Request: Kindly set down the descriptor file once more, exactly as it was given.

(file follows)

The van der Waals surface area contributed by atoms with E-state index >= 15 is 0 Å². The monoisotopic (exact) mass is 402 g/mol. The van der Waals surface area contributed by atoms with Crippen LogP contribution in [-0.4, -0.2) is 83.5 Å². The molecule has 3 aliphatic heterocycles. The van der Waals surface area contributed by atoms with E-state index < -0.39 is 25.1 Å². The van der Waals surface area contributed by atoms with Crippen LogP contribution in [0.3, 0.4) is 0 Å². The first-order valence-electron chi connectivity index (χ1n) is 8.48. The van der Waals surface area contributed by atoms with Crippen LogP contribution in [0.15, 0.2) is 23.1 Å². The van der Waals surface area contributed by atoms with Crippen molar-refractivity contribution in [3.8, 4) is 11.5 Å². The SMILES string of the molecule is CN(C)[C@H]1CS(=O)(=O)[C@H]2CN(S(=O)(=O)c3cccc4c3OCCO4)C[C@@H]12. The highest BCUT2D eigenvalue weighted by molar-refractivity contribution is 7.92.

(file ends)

The van der Waals surface area contributed by atoms with E-state index >= 15 is 0 Å². The monoisotopic (exact) mass is 402 g/mol. The van der Waals surface area contributed by atoms with Crippen LogP contribution in [-0.4, -0.2) is 83.5 Å². The molecule has 3 aliphatic heterocycles. The van der Waals surface area contributed by atoms with E-state index < -0.39 is 25.1 Å². The van der Waals surface area contributed by atoms with Crippen LogP contribution in [0.3, 0.4) is 0 Å². The first-order valence-electron chi connectivity index (χ1n) is 8.48. The van der Waals surface area contributed by atoms with Crippen LogP contribution in [0.15, 0.2) is 23.1 Å². The van der Waals surface area contributed by atoms with Crippen molar-refractivity contribution in [3.8, 4) is 11.5 Å². The SMILES string of the molecule is CN(C)[C@H]1CS(=O)(=O)[C@H]2CN(S(=O)(=O)c3cccc4c3OCCO4)C[C@@H]12. The highest BCUT2D eigenvalue weighted by molar-refractivity contribution is 7.92.